And when you have full extension of your jab, your left foot should tap on the ground. So let’s say we’re advancing forward. So I throw my jab and it’s almost like I’m trying to create a sound effect with my foot.

Now I’m not stomping I don’t want to over exaggerate it, but it’s just a good reminder that when I’m at full extension, there has to be contact with the ground with that lead foot. So left and left. But look, now my stance is really wide. I don’t want to be too wide and lead into this right hand if I’m throwing a jab cross. So I need to pull that foot up forward the same amount of distance that I stepped with this lead foot.

So if I step six inches from here to here with my lead foot, then I need to step six inches with my rear foot when I throw that punch. Now notice I’m still in that exact same position like I showed you before. But some people will say, “need to pivot on that rear foot, “like you’re putting out a cigarette.”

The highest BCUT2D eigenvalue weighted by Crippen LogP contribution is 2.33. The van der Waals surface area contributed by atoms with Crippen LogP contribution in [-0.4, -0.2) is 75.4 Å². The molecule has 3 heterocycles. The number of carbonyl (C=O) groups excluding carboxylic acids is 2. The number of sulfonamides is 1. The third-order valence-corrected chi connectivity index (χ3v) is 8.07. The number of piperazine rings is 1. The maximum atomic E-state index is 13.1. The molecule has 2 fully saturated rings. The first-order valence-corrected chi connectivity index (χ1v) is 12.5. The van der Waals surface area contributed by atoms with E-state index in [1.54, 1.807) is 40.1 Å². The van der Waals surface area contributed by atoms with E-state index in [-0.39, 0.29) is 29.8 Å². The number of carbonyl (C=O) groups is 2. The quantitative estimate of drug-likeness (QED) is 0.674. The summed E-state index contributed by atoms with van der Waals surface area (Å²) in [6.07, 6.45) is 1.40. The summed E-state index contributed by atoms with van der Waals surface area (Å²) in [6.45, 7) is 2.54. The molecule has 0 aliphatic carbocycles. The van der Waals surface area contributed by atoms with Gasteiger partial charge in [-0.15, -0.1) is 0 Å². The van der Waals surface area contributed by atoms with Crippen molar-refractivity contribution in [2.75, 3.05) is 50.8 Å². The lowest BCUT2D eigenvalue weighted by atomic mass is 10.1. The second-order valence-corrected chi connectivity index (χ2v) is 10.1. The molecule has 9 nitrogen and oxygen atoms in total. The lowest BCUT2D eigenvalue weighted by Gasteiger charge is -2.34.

A lot of people like to use that metaphor. What I like doing is doing that pivot midair and then just making contact with the ground with the ball of my foot. So I kind of stab that into the ground so that I have a nice back in with my right hand. We don’t want to ever have our foot up in the air with the exception of the Superman punch. But with this one, there’s still this contact on the ground and the pivot happens midair, okay, so there’s no extra friction, I’m not standing in one spot, I’m moving. So the way that we turn this into a drill is we step on the jab, step on the cross, step on the jab, step on the cross, we just find that rhythm moving forward and then we can also move backwards too.